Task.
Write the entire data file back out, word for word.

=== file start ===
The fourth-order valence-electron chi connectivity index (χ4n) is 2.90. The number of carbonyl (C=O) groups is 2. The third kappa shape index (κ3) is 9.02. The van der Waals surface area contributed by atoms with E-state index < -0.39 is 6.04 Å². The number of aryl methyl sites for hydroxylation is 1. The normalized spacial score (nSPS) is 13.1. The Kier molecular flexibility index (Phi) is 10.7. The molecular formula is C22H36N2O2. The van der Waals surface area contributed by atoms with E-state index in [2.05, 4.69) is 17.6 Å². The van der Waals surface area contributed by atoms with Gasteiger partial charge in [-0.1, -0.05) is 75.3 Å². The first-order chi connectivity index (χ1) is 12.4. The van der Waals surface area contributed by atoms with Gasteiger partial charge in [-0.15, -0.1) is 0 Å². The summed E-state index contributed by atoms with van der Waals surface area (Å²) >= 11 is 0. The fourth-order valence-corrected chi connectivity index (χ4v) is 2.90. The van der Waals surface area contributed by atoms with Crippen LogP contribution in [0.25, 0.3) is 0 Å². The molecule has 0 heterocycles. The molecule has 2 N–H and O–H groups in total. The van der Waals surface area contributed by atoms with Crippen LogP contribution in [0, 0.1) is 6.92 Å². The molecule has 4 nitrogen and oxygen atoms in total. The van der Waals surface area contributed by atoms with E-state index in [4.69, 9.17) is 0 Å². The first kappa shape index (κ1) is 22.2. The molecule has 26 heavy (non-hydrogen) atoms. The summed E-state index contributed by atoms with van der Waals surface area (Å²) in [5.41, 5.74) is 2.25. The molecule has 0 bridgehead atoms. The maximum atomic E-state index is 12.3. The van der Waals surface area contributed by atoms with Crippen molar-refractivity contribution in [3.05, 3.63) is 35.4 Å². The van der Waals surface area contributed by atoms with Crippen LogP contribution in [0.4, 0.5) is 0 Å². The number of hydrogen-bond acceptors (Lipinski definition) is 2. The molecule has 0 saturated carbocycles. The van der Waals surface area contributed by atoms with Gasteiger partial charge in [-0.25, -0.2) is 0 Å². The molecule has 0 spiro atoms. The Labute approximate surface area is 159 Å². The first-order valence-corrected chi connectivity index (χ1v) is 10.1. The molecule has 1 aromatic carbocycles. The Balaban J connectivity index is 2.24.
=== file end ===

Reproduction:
The fourth-order valence-electron chi connectivity index (χ4n) is 2.90. The number of carbonyl (C=O) groups is 2. The third kappa shape index (κ3) is 9.02. The van der Waals surface area contributed by atoms with E-state index < -0.39 is 6.04 Å². The number of aryl methyl sites for hydroxylation is 1. The normalized spacial score (nSPS) is 13.1. The Kier molecular flexibility index (Phi) is 10.7. The molecular formula is C22H36N2O2. The van der Waals surface area contributed by atoms with E-state index in [2.05, 4.69) is 17.6 Å². The van der Waals surface area contributed by atoms with Gasteiger partial charge in [-0.1, -0.05) is 75.3 Å². The first-order chi connectivity index (χ1) is 12.4. The van der Waals surface area contributed by atoms with Gasteiger partial charge in [-0.15, -0.1) is 0 Å². The summed E-state index contributed by atoms with van der Waals surface area (Å²) >= 11 is 0. The fourth-order valence-corrected chi connectivity index (χ4v) is 2.90. The van der Waals surface area contributed by atoms with Crippen LogP contribution in [0.25, 0.3) is 0 Å². The molecule has 0 heterocycles. The molecule has 2 N–H and O–H groups in total. The van der Waals surface area contributed by atoms with Crippen LogP contribution in [0, 0.1) is 6.92 Å². The molecule has 4 nitrogen and oxygen atoms in total. The van der Waals surface area contributed by atoms with E-state index in [4.69, 9.17) is 0 Å². The first kappa shape index (κ1) is 22.2. The molecule has 26 heavy (non-hydrogen) atoms. The summed E-state index contributed by atoms with van der Waals surface area (Å²) in [5.41, 5.74) is 2.25. The molecule has 0 bridgehead atoms. The maximum atomic E-state index is 12.3. The van der Waals surface area contributed by atoms with Crippen molar-refractivity contribution in [3.05, 3.63) is 35.4 Å². The van der Waals surface area contributed by atoms with Crippen LogP contribution in [0.4, 0.5) is 0 Å². The number of hydrogen-bond acceptors (Lipinski definition) is 2. The molecule has 0 saturated carbocycles. The van der Waals surface area contributed by atoms with Gasteiger partial charge in [-0.25, -0.2) is 0 Å². The molecule has 0 spiro atoms. The Labute approximate surface area is 159 Å². The first-order valence-corrected chi connectivity index (χ1v) is 10.1. The molecule has 1 aromatic carbocycles. The Balaban J connectivity index is 2.24.